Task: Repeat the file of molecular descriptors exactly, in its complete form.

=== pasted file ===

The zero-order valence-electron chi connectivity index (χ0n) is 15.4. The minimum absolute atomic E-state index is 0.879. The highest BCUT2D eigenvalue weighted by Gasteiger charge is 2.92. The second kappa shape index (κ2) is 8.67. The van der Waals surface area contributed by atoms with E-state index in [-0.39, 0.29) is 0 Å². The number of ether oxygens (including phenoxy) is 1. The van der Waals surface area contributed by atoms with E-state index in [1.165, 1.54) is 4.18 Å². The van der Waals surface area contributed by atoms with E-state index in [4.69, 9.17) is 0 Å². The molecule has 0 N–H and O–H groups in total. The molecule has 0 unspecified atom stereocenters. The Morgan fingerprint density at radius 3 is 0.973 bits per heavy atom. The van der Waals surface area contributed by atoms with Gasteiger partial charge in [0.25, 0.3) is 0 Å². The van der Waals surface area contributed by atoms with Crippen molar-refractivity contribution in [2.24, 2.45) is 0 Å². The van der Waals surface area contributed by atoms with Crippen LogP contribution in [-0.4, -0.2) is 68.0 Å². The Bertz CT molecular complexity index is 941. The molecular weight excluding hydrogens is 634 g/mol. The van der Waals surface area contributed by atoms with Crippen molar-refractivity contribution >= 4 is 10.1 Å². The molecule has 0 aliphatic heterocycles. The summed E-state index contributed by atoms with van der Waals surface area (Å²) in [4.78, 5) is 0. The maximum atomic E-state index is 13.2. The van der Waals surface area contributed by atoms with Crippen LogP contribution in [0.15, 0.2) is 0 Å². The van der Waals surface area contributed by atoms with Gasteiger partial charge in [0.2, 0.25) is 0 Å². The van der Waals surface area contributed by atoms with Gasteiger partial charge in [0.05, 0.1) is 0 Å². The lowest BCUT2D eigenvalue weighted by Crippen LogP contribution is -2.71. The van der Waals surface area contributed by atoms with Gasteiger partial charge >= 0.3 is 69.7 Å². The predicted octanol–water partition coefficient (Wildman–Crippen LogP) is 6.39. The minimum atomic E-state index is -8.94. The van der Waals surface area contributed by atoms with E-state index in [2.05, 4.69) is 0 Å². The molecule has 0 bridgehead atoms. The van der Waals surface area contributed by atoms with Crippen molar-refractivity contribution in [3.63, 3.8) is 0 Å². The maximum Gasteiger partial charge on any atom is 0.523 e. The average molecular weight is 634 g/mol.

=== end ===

The zero-order valence-electron chi connectivity index (χ0n) is 15.4. The minimum absolute atomic E-state index is 0.879. The highest BCUT2D eigenvalue weighted by Gasteiger charge is 2.92. The second kappa shape index (κ2) is 8.67. The van der Waals surface area contributed by atoms with E-state index in [-0.39, 0.29) is 0 Å². The number of ether oxygens (including phenoxy) is 1. The van der Waals surface area contributed by atoms with E-state index in [1.165, 1.54) is 4.18 Å². The van der Waals surface area contributed by atoms with E-state index in [4.69, 9.17) is 0 Å². The molecule has 0 N–H and O–H groups in total. The molecule has 0 unspecified atom stereocenters. The Morgan fingerprint density at radius 3 is 0.973 bits per heavy atom. The van der Waals surface area contributed by atoms with Gasteiger partial charge in [0.25, 0.3) is 0 Å². The van der Waals surface area contributed by atoms with Crippen molar-refractivity contribution in [2.24, 2.45) is 0 Å². The van der Waals surface area contributed by atoms with Crippen LogP contribution in [-0.4, -0.2) is 68.0 Å². The Bertz CT molecular complexity index is 941. The molecular weight excluding hydrogens is 634 g/mol. The van der Waals surface area contributed by atoms with Crippen molar-refractivity contribution >= 4 is 10.1 Å². The molecule has 0 aliphatic heterocycles. The summed E-state index contributed by atoms with van der Waals surface area (Å²) in [4.78, 5) is 0. The maximum atomic E-state index is 13.2. The van der Waals surface area contributed by atoms with Crippen LogP contribution in [0.15, 0.2) is 0 Å². The van der Waals surface area contributed by atoms with Gasteiger partial charge in [0.2, 0.25) is 0 Å². The van der Waals surface area contributed by atoms with Gasteiger partial charge in [0.05, 0.1) is 0 Å². The lowest BCUT2D eigenvalue weighted by Crippen LogP contribution is -2.71. The van der Waals surface area contributed by atoms with Gasteiger partial charge >= 0.3 is 69.7 Å². The predicted octanol–water partition coefficient (Wildman–Crippen LogP) is 6.39. The minimum atomic E-state index is -8.94. The van der Waals surface area contributed by atoms with E-state index in [2.05, 4.69) is 0 Å². The molecule has 0 bridgehead atoms. The van der Waals surface area contributed by atoms with Crippen molar-refractivity contribution in [3.63, 3.8) is 0 Å². The maximum Gasteiger partial charge on any atom is 0.523 e. The average molecular weight is 634 g/mol.